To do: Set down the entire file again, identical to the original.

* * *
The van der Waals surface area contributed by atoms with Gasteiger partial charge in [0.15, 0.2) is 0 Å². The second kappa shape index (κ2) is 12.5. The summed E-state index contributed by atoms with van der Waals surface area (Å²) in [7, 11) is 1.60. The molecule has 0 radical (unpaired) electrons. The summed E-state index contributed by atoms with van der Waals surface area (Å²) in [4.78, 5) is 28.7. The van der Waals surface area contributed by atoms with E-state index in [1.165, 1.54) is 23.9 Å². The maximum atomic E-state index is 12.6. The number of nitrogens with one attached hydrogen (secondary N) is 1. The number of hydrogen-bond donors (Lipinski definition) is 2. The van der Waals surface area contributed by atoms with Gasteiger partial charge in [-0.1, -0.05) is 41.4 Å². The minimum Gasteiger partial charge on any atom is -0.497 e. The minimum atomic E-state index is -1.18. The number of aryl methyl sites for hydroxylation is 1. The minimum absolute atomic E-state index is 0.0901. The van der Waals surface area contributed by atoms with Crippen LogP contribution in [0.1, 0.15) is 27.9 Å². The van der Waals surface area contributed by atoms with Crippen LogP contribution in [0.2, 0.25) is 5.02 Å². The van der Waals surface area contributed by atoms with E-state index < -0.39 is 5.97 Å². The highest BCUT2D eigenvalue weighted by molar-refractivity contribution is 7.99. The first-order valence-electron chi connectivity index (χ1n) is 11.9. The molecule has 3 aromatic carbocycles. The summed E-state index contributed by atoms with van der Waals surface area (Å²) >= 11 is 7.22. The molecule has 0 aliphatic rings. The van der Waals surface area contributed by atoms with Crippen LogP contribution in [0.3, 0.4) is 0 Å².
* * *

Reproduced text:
The van der Waals surface area contributed by atoms with Gasteiger partial charge in [0.15, 0.2) is 0 Å². The second kappa shape index (κ2) is 12.5. The summed E-state index contributed by atoms with van der Waals surface area (Å²) in [7, 11) is 1.60. The molecule has 0 radical (unpaired) electrons. The summed E-state index contributed by atoms with van der Waals surface area (Å²) in [4.78, 5) is 28.7. The van der Waals surface area contributed by atoms with E-state index in [1.165, 1.54) is 23.9 Å². The maximum atomic E-state index is 12.6. The number of nitrogens with one attached hydrogen (secondary N) is 1. The number of hydrogen-bond donors (Lipinski definition) is 2. The van der Waals surface area contributed by atoms with Gasteiger partial charge in [-0.1, -0.05) is 41.4 Å². The minimum Gasteiger partial charge on any atom is -0.497 e. The minimum atomic E-state index is -1.18. The number of aryl methyl sites for hydroxylation is 1. The minimum absolute atomic E-state index is 0.0901. The van der Waals surface area contributed by atoms with Crippen LogP contribution in [0.1, 0.15) is 27.9 Å². The van der Waals surface area contributed by atoms with Crippen LogP contribution in [0.2, 0.25) is 5.02 Å². The van der Waals surface area contributed by atoms with E-state index < -0.39 is 5.97 Å². The highest BCUT2D eigenvalue weighted by molar-refractivity contribution is 7.99. The first-order valence-electron chi connectivity index (χ1n) is 11.9. The molecule has 3 aromatic carbocycles. The summed E-state index contributed by atoms with van der Waals surface area (Å²) >= 11 is 7.22. The molecule has 0 aliphatic rings. The van der Waals surface area contributed by atoms with Crippen LogP contribution in [0.3, 0.4) is 0 Å².